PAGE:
This study of Christopher Meidel, a Norwegian Quaker writer imprisoned both in England and on the Continent for his beliefs and actions, explores the life of a convert to Quakerism and his missionary zeal in the early eighteenth century. From Meidel's quite tempestuous career we receive insights into the issues Friends faced in Augustan England in adapting to life in a country whose inter-church relations were largely governed by the 1689 Toleration Act, and its insistence that recipients of toleration were to respect the rights of other religionists. In England and Wales, although not censured by Friends, Meidel's activities were nevertheless in contrast to the increasingly respectable nature of the Society. This study questions whether his provocative behaviour was a return to the testimony of the first Friends. On the Continent, Meidel was warmly welcomed in some towns and cities, but also seen in others as a potential troublemaker and consequently imprisoned. Only the intervention of leading Friends and of Prince George of Denmark saved him from a lengthy term of incarceration. Undaunted by his trials, Meidel continued his proselytising in the early eighteenth century, and his career offers a fascinating insight into the continuing determination of missionary Quakers and their commitment to their beliefs.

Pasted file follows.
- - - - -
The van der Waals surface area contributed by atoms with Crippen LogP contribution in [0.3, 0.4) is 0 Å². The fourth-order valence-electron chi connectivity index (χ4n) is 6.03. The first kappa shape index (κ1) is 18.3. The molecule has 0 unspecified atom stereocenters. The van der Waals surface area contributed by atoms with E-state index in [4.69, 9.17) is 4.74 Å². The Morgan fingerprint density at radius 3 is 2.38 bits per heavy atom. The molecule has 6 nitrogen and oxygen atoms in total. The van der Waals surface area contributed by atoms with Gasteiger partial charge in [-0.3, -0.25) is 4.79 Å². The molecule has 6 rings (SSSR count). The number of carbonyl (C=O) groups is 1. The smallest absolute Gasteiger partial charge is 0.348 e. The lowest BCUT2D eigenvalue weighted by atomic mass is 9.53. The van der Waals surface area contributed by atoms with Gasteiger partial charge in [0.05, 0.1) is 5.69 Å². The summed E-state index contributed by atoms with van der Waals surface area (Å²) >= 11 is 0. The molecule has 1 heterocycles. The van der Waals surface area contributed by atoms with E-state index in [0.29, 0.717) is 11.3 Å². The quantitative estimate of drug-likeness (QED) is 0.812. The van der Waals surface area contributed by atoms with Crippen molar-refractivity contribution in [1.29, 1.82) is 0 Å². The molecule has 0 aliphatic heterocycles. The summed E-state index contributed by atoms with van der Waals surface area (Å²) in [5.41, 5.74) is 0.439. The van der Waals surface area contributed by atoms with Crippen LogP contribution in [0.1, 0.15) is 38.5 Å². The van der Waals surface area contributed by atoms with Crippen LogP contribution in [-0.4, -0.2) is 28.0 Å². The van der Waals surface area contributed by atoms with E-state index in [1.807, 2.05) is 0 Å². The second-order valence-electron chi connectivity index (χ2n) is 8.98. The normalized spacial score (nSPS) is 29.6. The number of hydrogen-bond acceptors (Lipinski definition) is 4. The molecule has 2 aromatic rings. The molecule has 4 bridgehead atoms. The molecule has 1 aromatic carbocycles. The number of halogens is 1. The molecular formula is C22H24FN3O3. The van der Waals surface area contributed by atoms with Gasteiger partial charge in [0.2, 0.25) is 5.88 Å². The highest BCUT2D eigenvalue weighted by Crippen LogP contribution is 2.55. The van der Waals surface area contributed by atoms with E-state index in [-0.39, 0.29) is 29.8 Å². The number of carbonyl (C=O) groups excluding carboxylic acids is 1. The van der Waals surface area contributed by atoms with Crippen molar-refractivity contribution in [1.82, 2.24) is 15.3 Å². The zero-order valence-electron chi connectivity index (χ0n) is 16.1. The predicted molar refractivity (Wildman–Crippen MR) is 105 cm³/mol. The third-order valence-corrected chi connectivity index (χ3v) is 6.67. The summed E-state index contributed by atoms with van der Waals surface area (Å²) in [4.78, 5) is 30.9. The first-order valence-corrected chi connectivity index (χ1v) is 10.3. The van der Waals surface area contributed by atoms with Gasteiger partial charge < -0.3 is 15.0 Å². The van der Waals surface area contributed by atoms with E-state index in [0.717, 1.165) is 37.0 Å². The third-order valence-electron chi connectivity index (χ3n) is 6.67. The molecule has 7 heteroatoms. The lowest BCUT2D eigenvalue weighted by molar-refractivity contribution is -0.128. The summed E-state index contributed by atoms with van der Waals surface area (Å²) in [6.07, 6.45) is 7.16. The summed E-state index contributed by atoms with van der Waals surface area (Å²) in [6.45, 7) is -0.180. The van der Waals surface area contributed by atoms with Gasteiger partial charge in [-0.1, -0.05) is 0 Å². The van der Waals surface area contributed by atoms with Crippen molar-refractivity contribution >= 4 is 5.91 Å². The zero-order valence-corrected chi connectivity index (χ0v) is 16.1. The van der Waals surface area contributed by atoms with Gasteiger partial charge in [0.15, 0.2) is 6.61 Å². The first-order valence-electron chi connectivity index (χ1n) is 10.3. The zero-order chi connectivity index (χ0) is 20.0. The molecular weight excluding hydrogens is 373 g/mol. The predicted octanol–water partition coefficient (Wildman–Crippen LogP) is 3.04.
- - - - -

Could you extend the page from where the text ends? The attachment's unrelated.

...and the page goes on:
|Number of pages||19|
|Publication status||Published - 2007|